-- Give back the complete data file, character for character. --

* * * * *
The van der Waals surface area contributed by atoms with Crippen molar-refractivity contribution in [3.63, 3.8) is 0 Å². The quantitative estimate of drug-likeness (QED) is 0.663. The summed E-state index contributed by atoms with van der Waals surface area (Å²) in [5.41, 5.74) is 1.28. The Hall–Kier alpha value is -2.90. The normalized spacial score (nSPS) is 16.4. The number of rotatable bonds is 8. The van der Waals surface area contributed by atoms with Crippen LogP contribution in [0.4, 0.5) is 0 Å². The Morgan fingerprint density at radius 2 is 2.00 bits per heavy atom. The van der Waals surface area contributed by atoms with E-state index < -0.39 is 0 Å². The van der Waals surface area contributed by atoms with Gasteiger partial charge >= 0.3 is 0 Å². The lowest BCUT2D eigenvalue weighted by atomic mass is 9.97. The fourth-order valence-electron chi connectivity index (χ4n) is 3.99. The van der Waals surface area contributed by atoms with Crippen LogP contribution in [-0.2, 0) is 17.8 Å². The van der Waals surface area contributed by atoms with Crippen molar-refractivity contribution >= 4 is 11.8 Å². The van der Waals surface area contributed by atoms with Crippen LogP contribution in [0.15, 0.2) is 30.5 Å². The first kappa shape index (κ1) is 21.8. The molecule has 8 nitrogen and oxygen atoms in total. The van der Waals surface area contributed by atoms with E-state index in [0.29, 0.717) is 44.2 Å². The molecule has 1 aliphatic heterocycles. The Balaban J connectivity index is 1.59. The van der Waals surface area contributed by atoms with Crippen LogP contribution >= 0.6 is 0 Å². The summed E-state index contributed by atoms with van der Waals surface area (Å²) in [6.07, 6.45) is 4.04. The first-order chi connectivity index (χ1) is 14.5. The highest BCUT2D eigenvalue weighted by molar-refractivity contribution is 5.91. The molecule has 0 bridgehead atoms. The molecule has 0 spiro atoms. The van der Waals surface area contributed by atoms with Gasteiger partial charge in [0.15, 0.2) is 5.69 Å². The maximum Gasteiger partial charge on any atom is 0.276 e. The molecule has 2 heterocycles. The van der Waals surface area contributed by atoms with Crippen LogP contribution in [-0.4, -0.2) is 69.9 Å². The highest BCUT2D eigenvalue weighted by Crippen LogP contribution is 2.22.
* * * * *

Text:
The van der Waals surface area contributed by atoms with Crippen molar-refractivity contribution in [3.63, 3.8) is 0 Å². The quantitative estimate of drug-likeness (QED) is 0.663. The summed E-state index contributed by atoms with van der Waals surface area (Å²) in [5.41, 5.74) is 1.28. The Hall–Kier alpha value is -2.90. The normalized spacial score (nSPS) is 16.4. The number of rotatable bonds is 8. The van der Waals surface area contributed by atoms with Crippen LogP contribution in [0.4, 0.5) is 0 Å². The Morgan fingerprint density at radius 2 is 2.00 bits per heavy atom. The van der Waals surface area contributed by atoms with E-state index < -0.39 is 0 Å². The van der Waals surface area contributed by atoms with Gasteiger partial charge >= 0.3 is 0 Å². The lowest BCUT2D eigenvalue weighted by atomic mass is 9.97. The fourth-order valence-electron chi connectivity index (χ4n) is 3.99. The van der Waals surface area contributed by atoms with Crippen LogP contribution in [-0.2, 0) is 17.8 Å². The van der Waals surface area contributed by atoms with Crippen molar-refractivity contribution >= 4 is 11.8 Å². The van der Waals surface area contributed by atoms with Crippen LogP contribution in [0.15, 0.2) is 30.5 Å². The first kappa shape index (κ1) is 21.8. The molecule has 8 nitrogen and oxygen atoms in total. The van der Waals surface area contributed by atoms with E-state index in [0.29, 0.717) is 44.2 Å². The molecule has 1 aliphatic heterocycles. The Balaban J connectivity index is 1.59. The van der Waals surface area contributed by atoms with Crippen LogP contribution >= 0.6 is 0 Å². The summed E-state index contributed by atoms with van der Waals surface area (Å²) in [6.07, 6.45) is 4.04. The first-order chi connectivity index (χ1) is 14.5. The highest BCUT2D eigenvalue weighted by molar-refractivity contribution is 5.91. The molecule has 0 bridgehead atoms. The molecule has 0 spiro atoms. The van der Waals surface area contributed by atoms with Gasteiger partial charge in [0.15, 0.2) is 5.69 Å². The maximum Gasteiger partial charge on any atom is 0.276 e. The molecule has 2 heterocycles. The van der Waals surface area contributed by atoms with Crippen LogP contribution in [-0.4, -0.2) is 69.9 Å². The highest BCUT2D eigenvalue weighted by Crippen LogP contribution is 2.22.